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Kentucky State Representative Files Bills to Legalize Cannabis Ahead of 2022 Legislative Session

The measures would decriminalize and legalize adult-use cannabis in the state.

November 30, 2021

Democratic Rep. Nima Kulkarni has pre-filed two cannabis bills ahead of Kentucky's 2022 legislative session to decriminalize and legalize adult-use cannabis in the state.

According to a recent article from WKYT, if approved, the measures would remove criminal penalties for small amounts of cannabis, allow adults 21 years and older to buy, sell or possess up to 1 ounce of cannabis, and allow ownership of up to five plants for personal use. 

Kulkarni explained that while her second bill would remove penalties for possession of small amounts of cannabis, the retributions for the possession of more significant amounts would remain. Additionally, the measure would remove cannabis accessories from Kentucky's drug-paraphernalia statutes, according to the news outlet.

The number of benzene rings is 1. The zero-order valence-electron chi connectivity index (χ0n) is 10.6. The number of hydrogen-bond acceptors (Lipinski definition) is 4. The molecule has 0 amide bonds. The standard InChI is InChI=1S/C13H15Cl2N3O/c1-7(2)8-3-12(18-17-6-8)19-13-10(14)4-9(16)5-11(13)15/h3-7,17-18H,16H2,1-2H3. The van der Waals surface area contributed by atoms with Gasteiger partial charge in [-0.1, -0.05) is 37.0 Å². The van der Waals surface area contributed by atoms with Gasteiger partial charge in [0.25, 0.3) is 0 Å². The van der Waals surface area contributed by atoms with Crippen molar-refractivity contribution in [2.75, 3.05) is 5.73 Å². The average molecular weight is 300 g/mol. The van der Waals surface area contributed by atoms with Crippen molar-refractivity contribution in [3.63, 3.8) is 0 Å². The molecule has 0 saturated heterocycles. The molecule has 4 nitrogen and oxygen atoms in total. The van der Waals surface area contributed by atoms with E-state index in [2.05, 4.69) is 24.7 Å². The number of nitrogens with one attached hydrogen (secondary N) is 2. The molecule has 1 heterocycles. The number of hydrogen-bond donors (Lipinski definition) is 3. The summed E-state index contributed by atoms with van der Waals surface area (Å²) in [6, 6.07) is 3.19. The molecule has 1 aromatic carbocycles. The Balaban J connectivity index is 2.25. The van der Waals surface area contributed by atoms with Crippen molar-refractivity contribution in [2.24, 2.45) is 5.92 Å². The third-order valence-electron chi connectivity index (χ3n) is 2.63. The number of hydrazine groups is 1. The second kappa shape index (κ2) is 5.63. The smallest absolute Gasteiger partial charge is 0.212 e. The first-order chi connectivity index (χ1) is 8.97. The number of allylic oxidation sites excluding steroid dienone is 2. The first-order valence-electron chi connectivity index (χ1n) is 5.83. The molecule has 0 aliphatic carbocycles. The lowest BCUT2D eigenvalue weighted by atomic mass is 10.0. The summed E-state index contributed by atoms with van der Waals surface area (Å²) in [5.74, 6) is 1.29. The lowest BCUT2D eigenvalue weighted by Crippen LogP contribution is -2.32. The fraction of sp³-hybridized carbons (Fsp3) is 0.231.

"I am sponsoring these bills for several reasons, any one of which should be enough for them to become law," Kulkarni said. "First, current cannabis statutes have needlessly and tragically ruined many lives, especially people of color who have suffered because of unequal enforcement. Second, thousands of citizens, from cancer patients to veterans suffering from PTSD, should have the right to use something that gives them the mental and physical relief they deserve without relying on stronger, potentially addictive medicine. Third, cannabis decriminalization would give the state a much-needed source of reliable revenue without raising current taxes a single cent.

“And, finally, polls have repeatedly shown a majority of Kentuckians backs decriminalization and allowing cannabis to be used responsibly by adults. Other states taking this step are reaping considerable benefits, and it's time for Kentucky to join them."

According to the news outlet, if three-fifths of the House and Senate approve the measures during the state's 2022 legislative session beginning in January, the measures would then go before voters next November.